What do you share with your husbands? Should it be any different if they work in an office or if they are on travel?

This isn’t June Cleaver’s world. I’m not sure it is Mrs. Huxtable’s, Mrs. Keaton’s, or Mrs. Seaver’s either.

A few year’s back, our Ladies’ Bible Class was studying : ?? I really cannot remember the book or the author and rather than give incorrect credit where credit isn’t due, I’ll just have to leave this blank. If I come across the book I’ll edit this post.

A couple of things happened in that class. First, while trying to be supportive and inclusive, there was still a great generational divide. Second, it was the presentation of the book that soured me more than the actual writing by the author. I didn’t give the author a chance really.

We talked about the needs of wives and husbands, what we need to do for each other at the end of a busy day, how we express needs and love. Much of this was done under the pretext the majority of the world still existed in June Cleaver’s perfect little scenario. Keep in mind the author may actually have been touching upon how a two-income family still had the same issues because we are fundamentally male and female, and whether the wife spent the day with rugrats or in a board room with equally annoying colleagues she was still going to approach her husband the same way to have her needs met.

However, in this class we focused a lot on how to make sure the husband was all happy and well taken care of when he got home from his hard day at work. Don’t get me wrong. I am a SAHM after all, but I think I’d still balk at this idea even if DH sat at a desk all day. I think it has to be a little more give and take on both sides then this. I remember proudly telling the other women that I have indeed called DH and told him “talk to his child” or that I had a lousy day. I’ve also had to tell him of the passing of seven family members, 6 being his.

One woman was aghast that I would do this while DH was on “deployment.” The class did come to the “conclusion” that in an ideal situation after the husband has had his June Cleaver moment, he will in fact while wearing his slippers and smoking jacket, full from a home cooked meal, ask us how our day went and that is the time we can share the trivial frustrations of little Timmy and pesky neighborhood gossip. But as I said, this woman, who has a full-fledged military son, clearly announced that she has reminded her daughter-in-law not to distract her son with these things.

First of all, I can gauge now when a person can tell the difference between the merchant marine and the military. Most often I just give up and use the more familiar terms such as deployment and tour. It is not worth the hassle.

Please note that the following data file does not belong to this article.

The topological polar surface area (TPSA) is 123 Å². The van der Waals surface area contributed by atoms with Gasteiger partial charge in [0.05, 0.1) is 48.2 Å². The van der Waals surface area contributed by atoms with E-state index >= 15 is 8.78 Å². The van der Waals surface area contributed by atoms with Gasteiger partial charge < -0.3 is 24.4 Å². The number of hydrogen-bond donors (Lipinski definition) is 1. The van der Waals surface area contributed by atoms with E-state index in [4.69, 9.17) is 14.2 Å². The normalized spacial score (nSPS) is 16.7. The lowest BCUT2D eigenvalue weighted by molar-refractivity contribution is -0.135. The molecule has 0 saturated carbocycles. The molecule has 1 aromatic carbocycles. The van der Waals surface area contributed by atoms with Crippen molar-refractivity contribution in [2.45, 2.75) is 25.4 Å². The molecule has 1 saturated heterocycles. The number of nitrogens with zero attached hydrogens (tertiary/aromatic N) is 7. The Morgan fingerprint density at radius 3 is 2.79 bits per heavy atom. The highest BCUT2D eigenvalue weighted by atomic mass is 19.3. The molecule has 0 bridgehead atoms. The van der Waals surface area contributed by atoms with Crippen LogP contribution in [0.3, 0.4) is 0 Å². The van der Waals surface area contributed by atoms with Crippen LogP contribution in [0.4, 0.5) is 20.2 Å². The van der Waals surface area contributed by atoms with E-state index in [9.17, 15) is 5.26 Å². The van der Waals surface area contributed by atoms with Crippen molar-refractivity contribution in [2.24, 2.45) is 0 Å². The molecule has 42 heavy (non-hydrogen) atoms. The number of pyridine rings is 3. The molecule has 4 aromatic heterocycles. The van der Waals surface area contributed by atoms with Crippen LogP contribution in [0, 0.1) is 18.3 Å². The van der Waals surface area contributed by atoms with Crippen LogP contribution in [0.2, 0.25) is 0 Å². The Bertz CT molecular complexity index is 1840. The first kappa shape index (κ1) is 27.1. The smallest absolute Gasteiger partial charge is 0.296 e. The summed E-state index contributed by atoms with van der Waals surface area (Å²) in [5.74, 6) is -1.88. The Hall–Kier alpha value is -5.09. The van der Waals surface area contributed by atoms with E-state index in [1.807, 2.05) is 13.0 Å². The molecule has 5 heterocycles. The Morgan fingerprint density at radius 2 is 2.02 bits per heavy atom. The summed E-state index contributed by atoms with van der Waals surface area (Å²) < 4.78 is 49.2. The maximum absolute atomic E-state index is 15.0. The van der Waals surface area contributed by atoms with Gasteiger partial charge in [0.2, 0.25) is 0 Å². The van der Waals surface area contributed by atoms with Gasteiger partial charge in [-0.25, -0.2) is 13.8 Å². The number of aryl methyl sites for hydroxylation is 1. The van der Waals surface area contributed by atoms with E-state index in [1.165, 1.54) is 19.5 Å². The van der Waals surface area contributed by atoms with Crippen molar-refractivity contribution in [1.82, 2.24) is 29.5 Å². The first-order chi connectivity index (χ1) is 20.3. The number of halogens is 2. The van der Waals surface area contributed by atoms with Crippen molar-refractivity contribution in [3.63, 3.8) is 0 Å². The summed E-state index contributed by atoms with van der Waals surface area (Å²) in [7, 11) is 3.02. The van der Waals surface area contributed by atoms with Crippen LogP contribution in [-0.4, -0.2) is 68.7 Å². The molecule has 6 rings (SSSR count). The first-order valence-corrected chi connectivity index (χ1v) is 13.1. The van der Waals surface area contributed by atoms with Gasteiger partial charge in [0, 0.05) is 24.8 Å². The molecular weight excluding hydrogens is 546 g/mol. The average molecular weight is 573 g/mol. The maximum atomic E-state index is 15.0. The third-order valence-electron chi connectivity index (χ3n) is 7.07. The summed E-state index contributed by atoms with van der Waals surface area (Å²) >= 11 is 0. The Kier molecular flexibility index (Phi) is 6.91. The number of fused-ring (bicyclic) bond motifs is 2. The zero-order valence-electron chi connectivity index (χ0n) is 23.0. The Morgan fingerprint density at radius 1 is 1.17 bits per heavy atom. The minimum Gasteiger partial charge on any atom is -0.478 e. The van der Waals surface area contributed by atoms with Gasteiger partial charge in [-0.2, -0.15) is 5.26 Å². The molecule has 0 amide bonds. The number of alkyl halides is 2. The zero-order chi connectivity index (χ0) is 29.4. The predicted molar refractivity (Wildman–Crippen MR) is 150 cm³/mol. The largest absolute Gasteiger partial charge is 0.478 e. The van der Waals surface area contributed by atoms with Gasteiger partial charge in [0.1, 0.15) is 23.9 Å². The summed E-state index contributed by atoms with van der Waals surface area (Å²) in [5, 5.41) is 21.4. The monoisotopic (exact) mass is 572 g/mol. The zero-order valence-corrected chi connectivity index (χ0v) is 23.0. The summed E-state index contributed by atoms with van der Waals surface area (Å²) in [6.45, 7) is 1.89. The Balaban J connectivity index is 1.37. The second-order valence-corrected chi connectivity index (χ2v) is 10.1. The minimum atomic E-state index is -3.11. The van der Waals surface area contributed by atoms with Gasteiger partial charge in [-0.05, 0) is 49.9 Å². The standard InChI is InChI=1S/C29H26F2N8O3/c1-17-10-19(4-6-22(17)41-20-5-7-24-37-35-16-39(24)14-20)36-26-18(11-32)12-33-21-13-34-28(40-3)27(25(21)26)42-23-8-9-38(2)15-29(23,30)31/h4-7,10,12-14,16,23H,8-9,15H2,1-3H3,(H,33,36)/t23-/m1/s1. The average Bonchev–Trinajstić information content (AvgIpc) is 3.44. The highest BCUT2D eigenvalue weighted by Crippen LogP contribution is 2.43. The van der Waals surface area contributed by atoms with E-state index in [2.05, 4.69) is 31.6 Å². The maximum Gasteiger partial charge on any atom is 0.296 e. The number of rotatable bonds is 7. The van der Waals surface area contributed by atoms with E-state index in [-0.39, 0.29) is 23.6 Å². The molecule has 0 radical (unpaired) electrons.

I was a bit taken aback by this. I mulled over it for the next week as I prepared to teach the next chapter. Wouldn’t you know it but my topic was “Submission.” I’m sure many expected a younger generation equality rant but in all honesty I believe a marriage has to be founded on this because everyone, male and female have to submit, as Christ did.

I began the class with a disclaimer but not a retraction. I explained that cellphones do make it easier to stay in touch–I remember our dating days and first year of marriage of waiting for the “windows” when DH could get to the dock and the pay phone. But there is value in sharing even the most trivial, most mundane, the most frustrating aspects of our lives–for both parties. I gave this other woman respect and clearly stated that DH was not military and our situation did not compare to that of her son. I might think differently if DH’s trade routes changed, but at the time of the class and even now he is relatively secure. I would think about what might be a distraction. I also don’t think I’d call in the middle of the day if he worked in an office to tell how little Junior colored on the walls.

And yet at the same time, DH has told me such distractions help him with the day-to-day. They help him take his mind off a problem or to even know what day of the week it is. If I tell him about a problem, being able to support me and help me is such a change of pace and a way to stay connected. It helps him to feel needed and a vital part of the family. And this will preserve our family when he is home–he will feel less of an outsider.

I also quietly shared that I had the support of my in-laws whose military experience in the days when you only had 100 word Telexes and strict rules about what and when you could share news gave them an insight this other woman didn’t have. My MIL carried the burden of the passing of her own mother for three months before she could share with her husband. I cannot imagine that. Neither she nor my FIL have ever discouraged me from sharing with DH and have often told me what a blessing cellphones must be. My in-laws also understand that I do not have other wives to share this with.

Only recently have I hesitated sharing. The game changed when he took on the rank of Chief. I’m not sure either us knew what to expect. The pressure and responsibility is the greatest it has ever been. I think there are days when he doesn’t realize it has changed him, changed us. I am learning that sometimes I do have to be a little more judicious about when I share the trivial. We’re still working it out and having to work on vocal cues can be hard but I am trying to learn when the moment just isn’t right.

But today with the stress of the unexpected appointment, not knowing what would happen–would it be good or bad–I needed to share. Its harder though because we are back to “magic calling windows” again. He managed to find one and give me a call just before I went in. I’ll take what I can get. I think the return to not having almost immediate access to him is an added frustration. Sure, he was in range when we needed to discuss T1’s academic indiscretion or even to celebrate her selection to an exciting opportunity… but when I want to talk to him… have to wait. And it is hard.